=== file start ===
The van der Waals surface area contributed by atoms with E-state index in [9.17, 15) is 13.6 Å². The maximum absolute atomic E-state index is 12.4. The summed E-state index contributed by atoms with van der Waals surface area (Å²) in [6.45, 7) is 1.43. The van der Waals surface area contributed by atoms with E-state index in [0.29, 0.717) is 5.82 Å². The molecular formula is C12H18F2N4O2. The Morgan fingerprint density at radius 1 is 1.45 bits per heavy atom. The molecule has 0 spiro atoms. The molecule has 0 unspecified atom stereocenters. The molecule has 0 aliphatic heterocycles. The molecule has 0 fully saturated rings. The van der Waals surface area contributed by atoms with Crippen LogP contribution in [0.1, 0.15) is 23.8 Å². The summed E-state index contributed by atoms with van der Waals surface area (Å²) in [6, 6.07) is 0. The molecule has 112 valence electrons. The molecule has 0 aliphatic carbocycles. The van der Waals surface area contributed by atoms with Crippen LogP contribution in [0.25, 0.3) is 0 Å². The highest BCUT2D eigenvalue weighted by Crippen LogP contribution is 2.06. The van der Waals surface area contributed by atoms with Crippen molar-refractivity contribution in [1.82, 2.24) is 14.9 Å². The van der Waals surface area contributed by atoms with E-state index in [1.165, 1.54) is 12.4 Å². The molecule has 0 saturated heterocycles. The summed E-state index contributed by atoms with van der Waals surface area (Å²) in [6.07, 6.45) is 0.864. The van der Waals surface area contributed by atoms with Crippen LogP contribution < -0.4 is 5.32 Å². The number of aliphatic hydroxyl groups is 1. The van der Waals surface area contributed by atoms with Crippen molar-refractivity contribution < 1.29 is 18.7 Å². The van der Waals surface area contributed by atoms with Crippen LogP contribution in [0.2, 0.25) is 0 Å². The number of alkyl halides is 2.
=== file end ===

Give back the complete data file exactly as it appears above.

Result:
The van der Waals surface area contributed by atoms with E-state index in [9.17, 15) is 13.6 Å². The maximum absolute atomic E-state index is 12.4. The summed E-state index contributed by atoms with van der Waals surface area (Å²) in [6.45, 7) is 1.43. The van der Waals surface area contributed by atoms with E-state index in [0.29, 0.717) is 5.82 Å². The molecular formula is C12H18F2N4O2. The Morgan fingerprint density at radius 1 is 1.45 bits per heavy atom. The molecule has 0 spiro atoms. The molecule has 0 unspecified atom stereocenters. The molecule has 0 aliphatic heterocycles. The molecule has 0 fully saturated rings. The van der Waals surface area contributed by atoms with Crippen LogP contribution in [0.1, 0.15) is 23.8 Å². The summed E-state index contributed by atoms with van der Waals surface area (Å²) in [6, 6.07) is 0. The molecule has 112 valence electrons. The molecule has 0 aliphatic carbocycles. The van der Waals surface area contributed by atoms with Crippen LogP contribution in [0.25, 0.3) is 0 Å². The highest BCUT2D eigenvalue weighted by Crippen LogP contribution is 2.06. The van der Waals surface area contributed by atoms with Crippen molar-refractivity contribution in [1.82, 2.24) is 14.9 Å². The van der Waals surface area contributed by atoms with E-state index in [1.165, 1.54) is 12.4 Å². The molecule has 0 saturated heterocycles. The summed E-state index contributed by atoms with van der Waals surface area (Å²) in [6.07, 6.45) is 0.864. The van der Waals surface area contributed by atoms with Crippen LogP contribution < -0.4 is 5.32 Å². The number of aliphatic hydroxyl groups is 1. The van der Waals surface area contributed by atoms with Crippen molar-refractivity contribution < 1.29 is 18.7 Å². The van der Waals surface area contributed by atoms with Crippen LogP contribution in [0.2, 0.25) is 0 Å². The number of alkyl halides is 2.